‘Kerist I wish I was a skyscraper’: John Dos Passos’ Manhattan Transfer, skyscrapers and the predatory modern city
John Dos Passos’ Manhattan Transfer (1925) is one of the first American novels to significantly engage the figure of the skyscraper in modern New York City. Throughout the novel, Dos Passos employs the physical and symbolic structure of the skyscraper to examine the effects of capitalism on the spaces of the burgeoning metropolis at the beginning of the twentieth century. In the text, Dos Passos utilizes skyscrapers to critique the capitalist and overly individualized spaces of the city and the dangers that these spaces pose to the novel’s characters. The critique in the text is compounded by the fact that Dos Passos’ characters find solace neither in the opening vertical spaces of the city nor in the public spaces of the street. In the end, the novel’s characters are faced with alienating and dehumanized spaces in the hostile and predatory metropolis.
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Document Type: Research Article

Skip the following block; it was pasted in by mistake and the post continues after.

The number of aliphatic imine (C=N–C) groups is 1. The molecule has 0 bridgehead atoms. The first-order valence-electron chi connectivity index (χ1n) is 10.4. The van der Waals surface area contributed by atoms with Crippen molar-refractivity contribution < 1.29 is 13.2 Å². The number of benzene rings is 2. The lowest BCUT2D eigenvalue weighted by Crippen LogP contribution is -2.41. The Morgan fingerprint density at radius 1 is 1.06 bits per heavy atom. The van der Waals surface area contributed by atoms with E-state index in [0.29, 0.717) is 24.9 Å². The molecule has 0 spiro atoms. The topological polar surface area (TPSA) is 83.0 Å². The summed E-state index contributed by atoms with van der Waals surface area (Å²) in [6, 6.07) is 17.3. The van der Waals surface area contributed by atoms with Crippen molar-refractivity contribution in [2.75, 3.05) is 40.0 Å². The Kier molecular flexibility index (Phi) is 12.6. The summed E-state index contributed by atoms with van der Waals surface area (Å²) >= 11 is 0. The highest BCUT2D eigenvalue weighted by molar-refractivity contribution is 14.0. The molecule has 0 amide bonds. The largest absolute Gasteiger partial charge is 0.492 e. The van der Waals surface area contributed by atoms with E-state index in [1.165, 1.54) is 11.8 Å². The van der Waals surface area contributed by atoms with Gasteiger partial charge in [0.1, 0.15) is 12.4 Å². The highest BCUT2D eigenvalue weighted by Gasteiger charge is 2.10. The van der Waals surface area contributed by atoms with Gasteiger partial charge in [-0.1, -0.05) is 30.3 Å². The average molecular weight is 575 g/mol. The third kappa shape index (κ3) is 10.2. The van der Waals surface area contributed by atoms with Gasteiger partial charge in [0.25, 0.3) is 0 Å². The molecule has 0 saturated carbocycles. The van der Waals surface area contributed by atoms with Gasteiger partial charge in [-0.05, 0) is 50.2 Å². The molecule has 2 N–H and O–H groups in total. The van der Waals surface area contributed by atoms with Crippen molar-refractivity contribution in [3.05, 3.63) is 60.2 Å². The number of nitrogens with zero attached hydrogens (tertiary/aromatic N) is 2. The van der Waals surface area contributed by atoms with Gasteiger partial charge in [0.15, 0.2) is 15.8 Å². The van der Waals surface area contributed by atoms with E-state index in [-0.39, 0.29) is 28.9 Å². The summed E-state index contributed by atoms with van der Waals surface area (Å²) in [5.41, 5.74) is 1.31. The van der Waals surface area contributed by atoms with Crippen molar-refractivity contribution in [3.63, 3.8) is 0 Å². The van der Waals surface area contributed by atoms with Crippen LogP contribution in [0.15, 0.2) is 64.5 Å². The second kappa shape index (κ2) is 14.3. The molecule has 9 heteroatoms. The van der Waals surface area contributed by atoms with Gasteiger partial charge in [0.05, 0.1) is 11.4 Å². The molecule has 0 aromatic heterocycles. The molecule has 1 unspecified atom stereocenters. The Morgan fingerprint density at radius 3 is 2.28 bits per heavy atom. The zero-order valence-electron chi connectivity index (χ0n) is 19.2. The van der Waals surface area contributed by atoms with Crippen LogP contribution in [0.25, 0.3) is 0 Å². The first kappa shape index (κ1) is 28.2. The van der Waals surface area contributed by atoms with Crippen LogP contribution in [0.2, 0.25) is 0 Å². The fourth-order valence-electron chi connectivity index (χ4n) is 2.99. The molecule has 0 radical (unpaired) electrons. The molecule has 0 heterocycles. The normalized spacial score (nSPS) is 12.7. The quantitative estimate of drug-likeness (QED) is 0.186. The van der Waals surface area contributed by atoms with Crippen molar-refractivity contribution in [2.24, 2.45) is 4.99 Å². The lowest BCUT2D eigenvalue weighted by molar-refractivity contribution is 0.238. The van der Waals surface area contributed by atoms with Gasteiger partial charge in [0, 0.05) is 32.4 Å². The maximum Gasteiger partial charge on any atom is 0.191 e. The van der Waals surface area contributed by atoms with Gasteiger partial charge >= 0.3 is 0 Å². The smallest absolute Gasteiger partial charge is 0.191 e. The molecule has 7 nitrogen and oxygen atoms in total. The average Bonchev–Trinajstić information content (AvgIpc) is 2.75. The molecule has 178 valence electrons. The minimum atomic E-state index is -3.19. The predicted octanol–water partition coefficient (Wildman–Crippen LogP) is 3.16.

Affiliations: Elizabeth City State University
Publication date: 01 March 2018
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- Cities have been increasingly at the forefront of debate in both humanities and social-science disciplines, but there has been relatively little dialogue across these disciplinary boundaries. Journals in social-science fields that use urban-studies methods to look at life in cities rarely explore the cultural aspects of urban life in any depth or delve into close readings of the representation of cities in individual cultural products. As a platform for interdisciplinary scholarship from any and all linguistic, cultural and geographical traditions, the Journal of Urban Cultural Studies prioritizes the urban phenomenon in order to better understand the culture(s) of cities.
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